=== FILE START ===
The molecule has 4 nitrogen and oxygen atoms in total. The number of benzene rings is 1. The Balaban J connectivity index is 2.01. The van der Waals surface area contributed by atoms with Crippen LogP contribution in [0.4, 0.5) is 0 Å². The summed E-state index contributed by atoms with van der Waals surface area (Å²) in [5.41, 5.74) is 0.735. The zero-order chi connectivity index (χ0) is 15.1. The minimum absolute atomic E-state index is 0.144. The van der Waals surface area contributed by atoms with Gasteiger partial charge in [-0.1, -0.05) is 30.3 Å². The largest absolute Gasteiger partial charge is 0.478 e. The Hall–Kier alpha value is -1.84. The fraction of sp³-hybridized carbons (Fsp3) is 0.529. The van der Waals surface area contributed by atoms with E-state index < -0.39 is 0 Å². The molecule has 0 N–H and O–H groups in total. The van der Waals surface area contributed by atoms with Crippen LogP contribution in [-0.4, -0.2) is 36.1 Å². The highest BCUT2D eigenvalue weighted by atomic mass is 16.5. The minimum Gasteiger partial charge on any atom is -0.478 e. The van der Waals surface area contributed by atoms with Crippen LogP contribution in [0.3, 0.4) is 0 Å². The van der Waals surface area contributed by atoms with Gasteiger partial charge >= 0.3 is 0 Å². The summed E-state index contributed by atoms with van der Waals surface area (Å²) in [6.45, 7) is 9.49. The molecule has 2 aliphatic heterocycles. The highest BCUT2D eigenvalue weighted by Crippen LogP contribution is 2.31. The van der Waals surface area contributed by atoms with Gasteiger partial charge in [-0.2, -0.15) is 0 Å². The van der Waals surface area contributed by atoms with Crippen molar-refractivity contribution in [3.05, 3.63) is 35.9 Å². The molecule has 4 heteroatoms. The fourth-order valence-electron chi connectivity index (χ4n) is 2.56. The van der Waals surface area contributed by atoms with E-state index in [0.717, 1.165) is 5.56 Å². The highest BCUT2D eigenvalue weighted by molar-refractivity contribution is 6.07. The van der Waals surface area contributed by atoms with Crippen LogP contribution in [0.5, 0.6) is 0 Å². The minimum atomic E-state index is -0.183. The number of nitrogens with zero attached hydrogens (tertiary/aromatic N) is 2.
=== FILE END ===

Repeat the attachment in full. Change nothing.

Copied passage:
The molecule has 4 nitrogen and oxygen atoms in total. The number of benzene rings is 1. The Balaban J connectivity index is 2.01. The van der Waals surface area contributed by atoms with Crippen LogP contribution in [0.4, 0.5) is 0 Å². The summed E-state index contributed by atoms with van der Waals surface area (Å²) in [5.41, 5.74) is 0.735. The zero-order chi connectivity index (χ0) is 15.1. The minimum absolute atomic E-state index is 0.144. The van der Waals surface area contributed by atoms with Gasteiger partial charge in [-0.1, -0.05) is 30.3 Å². The largest absolute Gasteiger partial charge is 0.478 e. The Hall–Kier alpha value is -1.84. The fraction of sp³-hybridized carbons (Fsp3) is 0.529. The van der Waals surface area contributed by atoms with E-state index < -0.39 is 0 Å². The molecule has 0 N–H and O–H groups in total. The van der Waals surface area contributed by atoms with Crippen LogP contribution in [-0.4, -0.2) is 36.1 Å². The highest BCUT2D eigenvalue weighted by atomic mass is 16.5. The minimum Gasteiger partial charge on any atom is -0.478 e. The van der Waals surface area contributed by atoms with Crippen LogP contribution in [0.3, 0.4) is 0 Å². The van der Waals surface area contributed by atoms with Gasteiger partial charge >= 0.3 is 0 Å². The summed E-state index contributed by atoms with van der Waals surface area (Å²) in [6.45, 7) is 9.49. The molecule has 2 aliphatic heterocycles. The highest BCUT2D eigenvalue weighted by Crippen LogP contribution is 2.31. The van der Waals surface area contributed by atoms with Gasteiger partial charge in [-0.2, -0.15) is 0 Å². The van der Waals surface area contributed by atoms with Crippen molar-refractivity contribution in [3.05, 3.63) is 35.9 Å². The molecule has 4 heteroatoms. The fourth-order valence-electron chi connectivity index (χ4n) is 2.56. The van der Waals surface area contributed by atoms with E-state index in [0.717, 1.165) is 5.56 Å². The highest BCUT2D eigenvalue weighted by molar-refractivity contribution is 6.07. The van der Waals surface area contributed by atoms with Crippen LogP contribution in [0.5, 0.6) is 0 Å². The minimum atomic E-state index is -0.183. The number of nitrogens with zero attached hydrogens (tertiary/aromatic N) is 2.